Trend Report 2017: The new office

As a part of Trend report 2017 series, last, but not least we look at workplace design. Pratyush Sarup, design manager at Dubai-based Spencer interiors explores planning, materials and colours, stating that the office of today needs personality.

The way business is conducted has undergone a seismic shift. The way we design workplaces must reflect this. From planning and materiality to the final touches, we will see more humanity in the way we approach workplace design.

At the DISC office the lounge was inspired by comforts of a living room in a cottage.

The planning

Our studio has designed corporate spaces for the likes of Herman Miller, Lasvit, Loreal, Google and MasterCard. Globally, the debate on open-plan offices versus its stuffy, hierarchal planning ancestor wages on, in the Middle East, only a balance between the two truly works. Within that, we see a mellowed approach to office interiors gaining ground.

At the Lasvit office in d3 a lighter material palette lends warmth and comfort.

As business owners seek to reflect a more inclusive work culture, the face-lift is evident right from the reception where the typical monolithic desk is replaced by welcome zones and lounges. Meeting rooms are moving away from board-room sternness to taking inspiration from dining rooms. With an eye on staff well-being and nodding to flexi-time culture, a good percentage of the floor area is being designated to break-out zones. Google-ish break-out spaces are giving way to café culture inspirations.

The palette

The move away from oppressive floor plans is manifested in the third dimension by a warmer, timeless palette. Say goodbye to dark-stained woods, patterned wallpaper and cold steel. The walls are lighter and devoid of overtly loud manifestations; the wood is blonder, while the browns and greys are tonal. Brought together by black powder-coated hardware and indirect lighting (warm of course), the effortlessly chic Scandinavian palette is relaxing yet efficient. Easy to maintain and cost effective to achieve, this minimal palette requires exemplary finishing quality, but the prospect of having a work environment that will out-live fickle trends usually empowers clients to look at Scandinavian design beyond IKEA.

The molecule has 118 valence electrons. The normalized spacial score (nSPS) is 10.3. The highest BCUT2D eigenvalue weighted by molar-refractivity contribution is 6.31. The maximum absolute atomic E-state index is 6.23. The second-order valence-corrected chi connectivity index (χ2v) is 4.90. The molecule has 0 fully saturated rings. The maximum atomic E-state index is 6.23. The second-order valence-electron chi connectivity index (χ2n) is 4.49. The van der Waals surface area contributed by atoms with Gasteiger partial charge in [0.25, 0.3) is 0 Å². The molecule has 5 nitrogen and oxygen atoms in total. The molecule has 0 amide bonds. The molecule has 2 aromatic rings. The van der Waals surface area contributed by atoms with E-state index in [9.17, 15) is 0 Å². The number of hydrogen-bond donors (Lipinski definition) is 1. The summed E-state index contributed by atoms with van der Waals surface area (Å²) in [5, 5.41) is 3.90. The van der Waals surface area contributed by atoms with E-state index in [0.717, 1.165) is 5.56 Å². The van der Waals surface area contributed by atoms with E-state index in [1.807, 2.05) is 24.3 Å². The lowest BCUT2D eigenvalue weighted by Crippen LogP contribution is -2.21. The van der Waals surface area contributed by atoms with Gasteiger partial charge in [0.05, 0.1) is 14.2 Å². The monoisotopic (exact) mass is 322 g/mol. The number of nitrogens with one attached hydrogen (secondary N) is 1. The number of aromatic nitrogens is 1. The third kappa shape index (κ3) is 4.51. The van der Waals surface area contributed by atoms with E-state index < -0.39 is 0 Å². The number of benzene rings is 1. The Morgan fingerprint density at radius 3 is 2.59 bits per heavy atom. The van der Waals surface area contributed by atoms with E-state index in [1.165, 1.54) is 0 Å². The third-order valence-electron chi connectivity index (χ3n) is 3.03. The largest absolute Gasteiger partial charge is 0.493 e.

We have our eye on the retro-inspired Optical Light collection by Lee Broom.

The materiality

Attention should be paid to innovative materials and exceptional textures. Made by sophisticated raw materials used in the glass, porcelain and quartz surfaces production, Dekton by Cosentino offers infinite application possibilities such as worktops, flooring and cladding for the most demanding of office spaces. Dubai-based Kens & Company is known for its range of semi-precious stone veneers, laser-cut marbles, supple leathers, hand-embroidered wall coverings that make for sumptuous office interiors.

This Rolf Benz Tondo seat exemplifies the home-inspired spirit business owners are seeking in their offices.

Leading carpet manufactures Interface have introduced World Woven. For the first time, this range incorporates hand-made materials and hand weaving in commercial carpet production. The result is a unique flooring solution perfectly in-line with our view of bringing a bit of home to workplace design.

The final flourishes

The office of today needs personality. For an office in Jumeirah Lakes Towers (JLT), we commissioned bespoke art pieces that took inspiration from the client’s branding colours. At another project, we appointed a bicycle in the reception. For Google, we even created a meeting room inspired by camel racing. The bottom line is – accessorise and layer. In supporting the creative class we deploy originals. Be it an Eames classic or an original Artemide light piece – like a house, it is the finer things that really make the office of 2016, a more fulfilling place.

Interface brings the luxury of artisanal rugs to the office.